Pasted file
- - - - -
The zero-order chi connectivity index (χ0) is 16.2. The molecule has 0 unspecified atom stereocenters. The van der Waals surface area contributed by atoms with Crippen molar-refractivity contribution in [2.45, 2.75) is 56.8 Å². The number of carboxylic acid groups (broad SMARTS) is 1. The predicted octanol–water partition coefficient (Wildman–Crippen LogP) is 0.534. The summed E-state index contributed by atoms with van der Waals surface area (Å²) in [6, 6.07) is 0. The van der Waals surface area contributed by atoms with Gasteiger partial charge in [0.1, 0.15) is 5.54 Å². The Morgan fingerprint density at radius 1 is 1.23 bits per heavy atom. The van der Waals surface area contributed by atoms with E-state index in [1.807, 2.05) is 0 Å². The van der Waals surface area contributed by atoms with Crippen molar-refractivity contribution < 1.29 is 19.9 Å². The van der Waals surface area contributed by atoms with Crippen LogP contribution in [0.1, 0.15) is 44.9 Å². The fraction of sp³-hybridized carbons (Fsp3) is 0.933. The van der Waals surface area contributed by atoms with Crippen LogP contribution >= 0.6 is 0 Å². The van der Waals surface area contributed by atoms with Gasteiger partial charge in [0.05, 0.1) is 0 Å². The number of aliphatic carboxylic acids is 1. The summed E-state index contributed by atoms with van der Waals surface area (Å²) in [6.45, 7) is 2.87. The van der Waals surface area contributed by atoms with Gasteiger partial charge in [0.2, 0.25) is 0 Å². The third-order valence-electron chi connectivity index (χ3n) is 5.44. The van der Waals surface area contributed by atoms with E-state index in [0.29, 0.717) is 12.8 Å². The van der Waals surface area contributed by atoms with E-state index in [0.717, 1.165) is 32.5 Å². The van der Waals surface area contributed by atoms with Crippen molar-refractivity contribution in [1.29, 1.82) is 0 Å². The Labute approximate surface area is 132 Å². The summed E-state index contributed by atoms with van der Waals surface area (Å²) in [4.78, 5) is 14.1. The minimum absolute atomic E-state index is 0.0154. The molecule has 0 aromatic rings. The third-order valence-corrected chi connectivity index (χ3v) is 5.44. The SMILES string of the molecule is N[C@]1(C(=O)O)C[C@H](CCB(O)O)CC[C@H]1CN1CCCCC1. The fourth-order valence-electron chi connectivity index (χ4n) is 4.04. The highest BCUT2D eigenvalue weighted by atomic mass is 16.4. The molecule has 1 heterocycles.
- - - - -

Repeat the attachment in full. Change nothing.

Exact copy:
The zero-order chi connectivity index (χ0) is 16.2. The molecule has 0 unspecified atom stereocenters. The van der Waals surface area contributed by atoms with Crippen molar-refractivity contribution in [2.45, 2.75) is 56.8 Å². The number of carboxylic acid groups (broad SMARTS) is 1. The predicted octanol–water partition coefficient (Wildman–Crippen LogP) is 0.534. The summed E-state index contributed by atoms with van der Waals surface area (Å²) in [6, 6.07) is 0. The van der Waals surface area contributed by atoms with Gasteiger partial charge in [0.1, 0.15) is 5.54 Å². The Morgan fingerprint density at radius 1 is 1.23 bits per heavy atom. The van der Waals surface area contributed by atoms with E-state index in [1.807, 2.05) is 0 Å². The van der Waals surface area contributed by atoms with Crippen molar-refractivity contribution < 1.29 is 19.9 Å². The van der Waals surface area contributed by atoms with Crippen LogP contribution in [0.1, 0.15) is 44.9 Å². The fraction of sp³-hybridized carbons (Fsp3) is 0.933. The van der Waals surface area contributed by atoms with Crippen LogP contribution >= 0.6 is 0 Å². The van der Waals surface area contributed by atoms with Gasteiger partial charge in [0.05, 0.1) is 0 Å². The number of aliphatic carboxylic acids is 1. The summed E-state index contributed by atoms with van der Waals surface area (Å²) in [6.45, 7) is 2.87. The van der Waals surface area contributed by atoms with Gasteiger partial charge in [0.2, 0.25) is 0 Å². The third-order valence-electron chi connectivity index (χ3n) is 5.44. The van der Waals surface area contributed by atoms with E-state index in [0.29, 0.717) is 12.8 Å². The van der Waals surface area contributed by atoms with E-state index in [0.717, 1.165) is 32.5 Å². The van der Waals surface area contributed by atoms with Crippen molar-refractivity contribution in [1.29, 1.82) is 0 Å². The Labute approximate surface area is 132 Å². The summed E-state index contributed by atoms with van der Waals surface area (Å²) in [4.78, 5) is 14.1. The minimum absolute atomic E-state index is 0.0154. The molecule has 0 aromatic rings. The third-order valence-corrected chi connectivity index (χ3v) is 5.44. The SMILES string of the molecule is N[C@]1(C(=O)O)C[C@H](CCB(O)O)CC[C@H]1CN1CCCCC1. The fourth-order valence-electron chi connectivity index (χ4n) is 4.04. The highest BCUT2D eigenvalue weighted by atomic mass is 16.4. The molecule has 1 heterocycles.